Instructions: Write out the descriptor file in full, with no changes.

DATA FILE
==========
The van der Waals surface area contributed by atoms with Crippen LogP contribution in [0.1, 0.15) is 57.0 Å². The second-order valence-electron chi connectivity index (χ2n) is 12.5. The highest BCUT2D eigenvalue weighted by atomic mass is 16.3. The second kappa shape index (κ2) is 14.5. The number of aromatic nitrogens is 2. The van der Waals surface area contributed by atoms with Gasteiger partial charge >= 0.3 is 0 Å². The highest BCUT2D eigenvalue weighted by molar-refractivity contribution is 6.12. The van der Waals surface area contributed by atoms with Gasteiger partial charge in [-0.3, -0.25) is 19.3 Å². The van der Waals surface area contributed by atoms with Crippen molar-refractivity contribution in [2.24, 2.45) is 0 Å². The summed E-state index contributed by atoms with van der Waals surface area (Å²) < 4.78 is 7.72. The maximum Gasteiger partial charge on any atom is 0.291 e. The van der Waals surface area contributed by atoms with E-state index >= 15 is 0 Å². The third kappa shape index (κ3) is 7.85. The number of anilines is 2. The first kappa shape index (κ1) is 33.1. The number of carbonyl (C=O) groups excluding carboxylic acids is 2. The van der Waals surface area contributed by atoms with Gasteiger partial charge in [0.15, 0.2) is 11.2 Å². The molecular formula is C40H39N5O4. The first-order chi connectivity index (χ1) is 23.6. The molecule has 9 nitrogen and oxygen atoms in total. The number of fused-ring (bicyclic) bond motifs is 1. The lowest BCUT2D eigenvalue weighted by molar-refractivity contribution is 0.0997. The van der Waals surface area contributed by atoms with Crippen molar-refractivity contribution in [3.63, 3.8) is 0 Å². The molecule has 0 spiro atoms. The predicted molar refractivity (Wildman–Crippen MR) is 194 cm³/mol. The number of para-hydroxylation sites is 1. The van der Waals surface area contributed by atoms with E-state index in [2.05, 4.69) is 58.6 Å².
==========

The van der Waals surface area contributed by atoms with Crippen LogP contribution in [0.1, 0.15) is 57.0 Å². The second-order valence-electron chi connectivity index (χ2n) is 12.5. The highest BCUT2D eigenvalue weighted by atomic mass is 16.3. The second kappa shape index (κ2) is 14.5. The number of aromatic nitrogens is 2. The van der Waals surface area contributed by atoms with Gasteiger partial charge >= 0.3 is 0 Å². The highest BCUT2D eigenvalue weighted by molar-refractivity contribution is 6.12. The van der Waals surface area contributed by atoms with Gasteiger partial charge in [-0.3, -0.25) is 19.3 Å². The van der Waals surface area contributed by atoms with Crippen molar-refractivity contribution in [2.24, 2.45) is 0 Å². The summed E-state index contributed by atoms with van der Waals surface area (Å²) < 4.78 is 7.72. The maximum Gasteiger partial charge on any atom is 0.291 e. The van der Waals surface area contributed by atoms with E-state index >= 15 is 0 Å². The third kappa shape index (κ3) is 7.85. The number of anilines is 2. The first kappa shape index (κ1) is 33.1. The number of carbonyl (C=O) groups excluding carboxylic acids is 2. The van der Waals surface area contributed by atoms with Gasteiger partial charge in [0.15, 0.2) is 11.2 Å². The molecular formula is C40H39N5O4. The first-order chi connectivity index (χ1) is 23.6. The molecule has 9 nitrogen and oxygen atoms in total. The number of fused-ring (bicyclic) bond motifs is 1. The lowest BCUT2D eigenvalue weighted by molar-refractivity contribution is 0.0997. The van der Waals surface area contributed by atoms with Crippen molar-refractivity contribution in [3.63, 3.8) is 0 Å². The molecule has 0 spiro atoms. The predicted molar refractivity (Wildman–Crippen MR) is 194 cm³/mol. The number of para-hydroxylation sites is 1. The van der Waals surface area contributed by atoms with E-state index in [2.05, 4.69) is 58.6 Å².